Across the more touristy parts of Copenhagen, street signs are adorned with little black boxes, attached by a cable wrapped in string. If you pick the box up, it begins to speak: reading out the street sign above you in an authentic Danish accent, first syllable-by-syllable, then again in full. As it does so, lights above the sign highlight the relevant part of the word.
The installation, known as WTPH?, or What the Phonics? is the work of Momo Miyazaki and Andrew Spitz, two non-native Copenhageners (Miyazaki is American, Spitz is French) who struggled with the pronunciation of street names in the Danish capital. To make things easier for themselves and other non-natives, they recorded Danish friend reading out the street names, then built and programmed the small, circular speakers to read out the name while lights flash with karaoke-style emphasis.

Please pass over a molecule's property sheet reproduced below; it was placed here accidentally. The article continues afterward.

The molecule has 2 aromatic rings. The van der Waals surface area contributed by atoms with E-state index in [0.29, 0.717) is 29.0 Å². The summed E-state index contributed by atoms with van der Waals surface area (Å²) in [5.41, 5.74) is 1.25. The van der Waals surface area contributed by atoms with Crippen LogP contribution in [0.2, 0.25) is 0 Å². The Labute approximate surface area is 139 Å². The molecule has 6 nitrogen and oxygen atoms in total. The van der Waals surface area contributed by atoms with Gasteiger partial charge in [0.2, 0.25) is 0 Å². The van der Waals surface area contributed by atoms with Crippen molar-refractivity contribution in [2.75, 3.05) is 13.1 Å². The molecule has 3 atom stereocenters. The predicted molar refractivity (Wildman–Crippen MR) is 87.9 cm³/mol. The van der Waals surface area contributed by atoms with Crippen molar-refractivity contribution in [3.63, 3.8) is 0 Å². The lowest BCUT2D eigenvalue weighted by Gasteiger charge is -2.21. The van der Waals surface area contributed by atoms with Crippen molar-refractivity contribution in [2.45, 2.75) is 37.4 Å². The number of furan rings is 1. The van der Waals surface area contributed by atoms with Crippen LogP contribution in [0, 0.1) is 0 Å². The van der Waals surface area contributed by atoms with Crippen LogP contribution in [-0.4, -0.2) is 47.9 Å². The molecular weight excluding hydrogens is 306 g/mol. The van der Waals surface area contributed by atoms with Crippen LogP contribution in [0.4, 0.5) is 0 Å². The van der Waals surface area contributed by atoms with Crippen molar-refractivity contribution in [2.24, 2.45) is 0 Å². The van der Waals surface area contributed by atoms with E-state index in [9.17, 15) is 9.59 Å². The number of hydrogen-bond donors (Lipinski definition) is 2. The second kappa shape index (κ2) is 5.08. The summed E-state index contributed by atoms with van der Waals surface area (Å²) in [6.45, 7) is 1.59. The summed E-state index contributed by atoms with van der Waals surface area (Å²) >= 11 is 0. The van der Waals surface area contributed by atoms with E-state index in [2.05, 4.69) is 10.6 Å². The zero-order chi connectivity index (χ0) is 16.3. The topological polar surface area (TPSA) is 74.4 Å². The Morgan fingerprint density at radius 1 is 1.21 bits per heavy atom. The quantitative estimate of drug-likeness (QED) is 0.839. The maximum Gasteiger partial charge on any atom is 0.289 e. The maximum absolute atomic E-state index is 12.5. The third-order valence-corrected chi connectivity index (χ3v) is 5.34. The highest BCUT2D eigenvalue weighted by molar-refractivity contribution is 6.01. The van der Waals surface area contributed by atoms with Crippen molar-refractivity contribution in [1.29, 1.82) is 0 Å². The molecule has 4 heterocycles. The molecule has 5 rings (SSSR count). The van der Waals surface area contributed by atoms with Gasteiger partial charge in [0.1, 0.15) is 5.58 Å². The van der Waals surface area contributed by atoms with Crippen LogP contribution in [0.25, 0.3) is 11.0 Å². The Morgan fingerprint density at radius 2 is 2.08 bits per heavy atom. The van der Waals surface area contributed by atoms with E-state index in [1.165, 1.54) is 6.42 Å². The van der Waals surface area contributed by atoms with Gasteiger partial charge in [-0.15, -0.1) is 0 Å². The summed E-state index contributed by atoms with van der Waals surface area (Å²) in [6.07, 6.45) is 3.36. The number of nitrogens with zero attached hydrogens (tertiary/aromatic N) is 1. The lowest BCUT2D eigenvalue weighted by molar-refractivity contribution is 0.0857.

Here’s a video of the speakers in action:
According to the designers, the speakers allow users both to pick up some language skills, and to engage with local culture:
[They give] foreigners a chance to feel that excitement, connection, and pride of knowing one more thing about the surrounding community they wanted to experience.
Most importantly, though, they allow you to avoid that terrible moment where (while on the phone to a taxi driver or friend) you realise you have no way of communicating where you actually are.
h/t Pop-Up City.This article is from the CityMetric archive: some formatting and images may not be present.